KC Johnson, a Brooklyn College American History professor, is a veteran academic rabblerouser. So it was unsurprising when, last Spring, after allegation surfaced that three Duke University lacrosse players had raped and assaulted a local woman, he decided to weigh in on an open letter signed by 88 members of the Duke arts and sciences faculty.
The letter thanked protesters who had appeared at a rally to condemn the accused students before they were found guilty in a court of law.
“It communicated to a fair-minded person in Durham that the people who taught these guys believed they were guilty,” he said.
Mr. Johnson’s posts, on an academic blog called Cleopatria, formed the seeds of a personal blog he then launched to cover the case.
Called Durham-in-Wonderland, over the past year it has become an influential source for those skeptical of the case against the students, two of whom thanked him personally when they were exonerated by the North Carolina Attorney general last week.
On a recent afternoon, Mr. Johnson, 39, who usually appears in photographs Tucker Carlson-style in a bow-tie, wore jeans and a loose white shirt. Sitting on his desk in a 1950s-era building was a copy of The News & Observer’s issue the day after the announcement, which he has held on to because it shows one of the accused students cracking a rare smile.
(Mr. Johnson, who traveled to North Carolina 12 times to cover developments in the case, blogged live from the suite where the players and their lawyers watched the press conference.)
“When I got hired my clients said ‘You’ve got to read this guy–he knows all about this case,’” said James Cooney III, a lawyer representing one of the lacrosse players. “I was shaking my head saying, ‘The last thing I need is a history professor telling me how I run a legal case.’”
But before long the blog became his first read in the morning, and he used information obtained by Mr. Johnson to argue for a change of venue.
The original ad from the “Group of 88” was taken down from the Duke website, but Mr. Johnson had a still-working link. He also reported that a woman who would become a staffer on the District Attorney’s re-election campaign had called for a crowd to burn down the house where the alleged incident took place.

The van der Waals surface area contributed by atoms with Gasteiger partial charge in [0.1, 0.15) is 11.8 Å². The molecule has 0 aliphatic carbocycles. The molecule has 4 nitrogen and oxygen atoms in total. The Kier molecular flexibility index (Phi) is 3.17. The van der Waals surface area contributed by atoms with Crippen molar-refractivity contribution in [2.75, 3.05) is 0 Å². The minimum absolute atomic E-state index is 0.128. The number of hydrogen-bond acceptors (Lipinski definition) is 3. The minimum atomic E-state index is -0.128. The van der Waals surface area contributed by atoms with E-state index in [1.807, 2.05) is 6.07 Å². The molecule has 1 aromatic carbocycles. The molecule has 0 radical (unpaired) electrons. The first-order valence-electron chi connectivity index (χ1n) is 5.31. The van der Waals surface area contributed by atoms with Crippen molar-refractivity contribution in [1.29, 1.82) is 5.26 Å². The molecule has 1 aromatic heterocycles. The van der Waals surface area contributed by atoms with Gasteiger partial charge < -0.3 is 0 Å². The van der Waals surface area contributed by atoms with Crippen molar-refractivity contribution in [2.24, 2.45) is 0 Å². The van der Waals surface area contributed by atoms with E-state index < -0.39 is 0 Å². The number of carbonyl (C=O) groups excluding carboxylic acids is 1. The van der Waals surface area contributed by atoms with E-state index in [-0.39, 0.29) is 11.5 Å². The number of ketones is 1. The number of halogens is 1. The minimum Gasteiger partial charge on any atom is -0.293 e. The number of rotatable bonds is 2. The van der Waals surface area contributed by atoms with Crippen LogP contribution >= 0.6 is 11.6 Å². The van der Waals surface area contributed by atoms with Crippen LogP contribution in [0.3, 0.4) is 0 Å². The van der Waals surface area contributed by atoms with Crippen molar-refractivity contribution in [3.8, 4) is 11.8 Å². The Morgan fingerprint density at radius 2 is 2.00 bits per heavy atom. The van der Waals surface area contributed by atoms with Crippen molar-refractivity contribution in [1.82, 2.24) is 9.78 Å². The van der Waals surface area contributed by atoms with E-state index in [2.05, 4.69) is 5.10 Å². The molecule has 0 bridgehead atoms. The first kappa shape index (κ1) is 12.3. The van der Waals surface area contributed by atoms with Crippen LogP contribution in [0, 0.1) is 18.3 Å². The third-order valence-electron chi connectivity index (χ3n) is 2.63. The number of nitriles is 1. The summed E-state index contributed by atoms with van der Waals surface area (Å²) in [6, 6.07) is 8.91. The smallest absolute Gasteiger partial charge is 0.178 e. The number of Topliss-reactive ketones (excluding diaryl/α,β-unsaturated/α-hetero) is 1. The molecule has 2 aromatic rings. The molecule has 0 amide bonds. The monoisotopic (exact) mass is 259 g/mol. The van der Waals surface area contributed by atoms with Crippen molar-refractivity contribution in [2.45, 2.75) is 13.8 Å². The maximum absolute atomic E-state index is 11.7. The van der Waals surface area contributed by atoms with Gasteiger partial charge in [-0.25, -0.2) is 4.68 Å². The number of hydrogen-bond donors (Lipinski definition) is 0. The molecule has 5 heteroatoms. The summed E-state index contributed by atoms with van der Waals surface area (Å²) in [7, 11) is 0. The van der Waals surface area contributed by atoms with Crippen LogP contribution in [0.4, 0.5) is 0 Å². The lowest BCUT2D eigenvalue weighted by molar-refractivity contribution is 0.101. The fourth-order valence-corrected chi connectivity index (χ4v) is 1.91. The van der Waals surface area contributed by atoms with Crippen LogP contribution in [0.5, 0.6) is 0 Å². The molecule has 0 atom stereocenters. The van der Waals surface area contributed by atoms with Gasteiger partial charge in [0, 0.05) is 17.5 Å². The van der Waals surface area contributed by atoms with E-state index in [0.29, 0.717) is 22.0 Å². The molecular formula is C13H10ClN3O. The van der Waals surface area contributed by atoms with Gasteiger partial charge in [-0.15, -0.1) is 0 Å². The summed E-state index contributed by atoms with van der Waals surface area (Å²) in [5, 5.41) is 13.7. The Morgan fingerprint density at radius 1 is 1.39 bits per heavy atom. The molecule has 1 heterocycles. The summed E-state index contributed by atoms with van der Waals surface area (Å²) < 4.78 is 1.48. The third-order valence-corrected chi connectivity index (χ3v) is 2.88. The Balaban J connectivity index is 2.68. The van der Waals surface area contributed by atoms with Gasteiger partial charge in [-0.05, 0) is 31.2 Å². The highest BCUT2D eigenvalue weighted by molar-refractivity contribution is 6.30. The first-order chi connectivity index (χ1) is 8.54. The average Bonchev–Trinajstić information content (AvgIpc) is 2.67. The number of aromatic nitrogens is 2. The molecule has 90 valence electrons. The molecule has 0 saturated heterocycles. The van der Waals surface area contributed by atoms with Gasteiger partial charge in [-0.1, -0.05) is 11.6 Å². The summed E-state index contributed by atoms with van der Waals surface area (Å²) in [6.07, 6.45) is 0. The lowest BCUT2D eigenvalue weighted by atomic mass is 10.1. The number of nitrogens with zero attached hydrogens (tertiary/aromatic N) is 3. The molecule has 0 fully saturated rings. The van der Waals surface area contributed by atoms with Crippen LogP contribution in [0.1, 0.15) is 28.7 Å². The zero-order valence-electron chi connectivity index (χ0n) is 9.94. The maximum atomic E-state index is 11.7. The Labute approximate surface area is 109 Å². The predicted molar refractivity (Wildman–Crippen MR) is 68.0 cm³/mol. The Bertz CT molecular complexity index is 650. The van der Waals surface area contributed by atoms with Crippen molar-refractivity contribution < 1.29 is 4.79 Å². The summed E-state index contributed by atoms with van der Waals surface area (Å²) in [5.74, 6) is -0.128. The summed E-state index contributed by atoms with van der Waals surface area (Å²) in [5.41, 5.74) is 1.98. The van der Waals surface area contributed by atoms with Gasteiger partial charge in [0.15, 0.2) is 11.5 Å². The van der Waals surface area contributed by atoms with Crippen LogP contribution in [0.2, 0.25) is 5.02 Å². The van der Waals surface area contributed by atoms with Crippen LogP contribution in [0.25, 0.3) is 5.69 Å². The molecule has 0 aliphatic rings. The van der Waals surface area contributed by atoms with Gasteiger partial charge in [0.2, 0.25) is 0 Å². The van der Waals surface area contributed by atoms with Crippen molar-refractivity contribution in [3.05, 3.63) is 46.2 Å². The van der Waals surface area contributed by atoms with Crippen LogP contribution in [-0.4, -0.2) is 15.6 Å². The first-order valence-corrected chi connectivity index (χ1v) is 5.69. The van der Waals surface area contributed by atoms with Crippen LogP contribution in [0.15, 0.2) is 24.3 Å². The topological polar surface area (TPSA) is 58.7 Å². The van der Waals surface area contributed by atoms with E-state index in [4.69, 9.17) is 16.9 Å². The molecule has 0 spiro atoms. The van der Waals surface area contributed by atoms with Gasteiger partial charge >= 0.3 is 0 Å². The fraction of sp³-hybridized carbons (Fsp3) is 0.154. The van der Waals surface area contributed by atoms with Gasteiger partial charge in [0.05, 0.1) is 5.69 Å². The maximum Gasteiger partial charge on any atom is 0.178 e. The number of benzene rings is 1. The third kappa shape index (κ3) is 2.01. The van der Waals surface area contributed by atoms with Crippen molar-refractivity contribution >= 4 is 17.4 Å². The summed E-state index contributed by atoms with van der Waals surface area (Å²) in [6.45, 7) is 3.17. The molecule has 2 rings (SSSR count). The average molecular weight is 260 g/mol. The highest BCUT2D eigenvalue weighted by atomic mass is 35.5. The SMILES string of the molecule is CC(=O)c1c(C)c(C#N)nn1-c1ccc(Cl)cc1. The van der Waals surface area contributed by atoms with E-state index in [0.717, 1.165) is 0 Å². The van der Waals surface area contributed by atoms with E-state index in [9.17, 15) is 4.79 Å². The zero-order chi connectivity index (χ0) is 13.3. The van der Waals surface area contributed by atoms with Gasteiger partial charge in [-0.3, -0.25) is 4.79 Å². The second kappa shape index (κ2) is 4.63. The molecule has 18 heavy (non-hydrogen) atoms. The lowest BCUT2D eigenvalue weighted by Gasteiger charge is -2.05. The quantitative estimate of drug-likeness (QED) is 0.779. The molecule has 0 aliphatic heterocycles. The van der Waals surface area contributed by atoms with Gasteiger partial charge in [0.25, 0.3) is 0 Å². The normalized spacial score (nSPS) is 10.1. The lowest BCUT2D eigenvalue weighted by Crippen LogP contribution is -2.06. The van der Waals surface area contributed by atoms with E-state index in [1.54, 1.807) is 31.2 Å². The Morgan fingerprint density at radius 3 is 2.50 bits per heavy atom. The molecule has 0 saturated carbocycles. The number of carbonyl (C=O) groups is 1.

People in North Carolina started talking to me. I mean I’m a professor, not a reporter, but you know, the blog broke a few stories,” he said sheepishly. “This was not my intent when the thing started.”
More than 500 posts later, Mr. Johnson is co-writing a book on the affair with National Review writer Stuart Taylor, due out in September. He plans to continue his blog at least through the June ethics trial of District Attorney Michael Nifong for, among other things, withholding exculpatory DNA evidence from defense lawyers.
Prior to this Mr. Johnson was most famous for a tenure battle that he fought and won. Denied tenure in 2002, he challenged the basis for it, concluding that colleagues had voted against him because he had been deemed “uncollegial.” The Board of Trustees for the City University of New York reversed the decision.
It appears that at least some of Mr. Johnson’s own experience prepared him to come at this story with an academic’s insider perspective, and a questioning attititude toward what he calls “Academic Groupthink.”
“This is one of the darkest episodes in the history of American higher education,” said Mr. Johnson, referring to the letter signed by those 88 professors. “These were people who seemed to me to have betrayed the profession. They were supposed to stand up for due process and instead they went after their students.”
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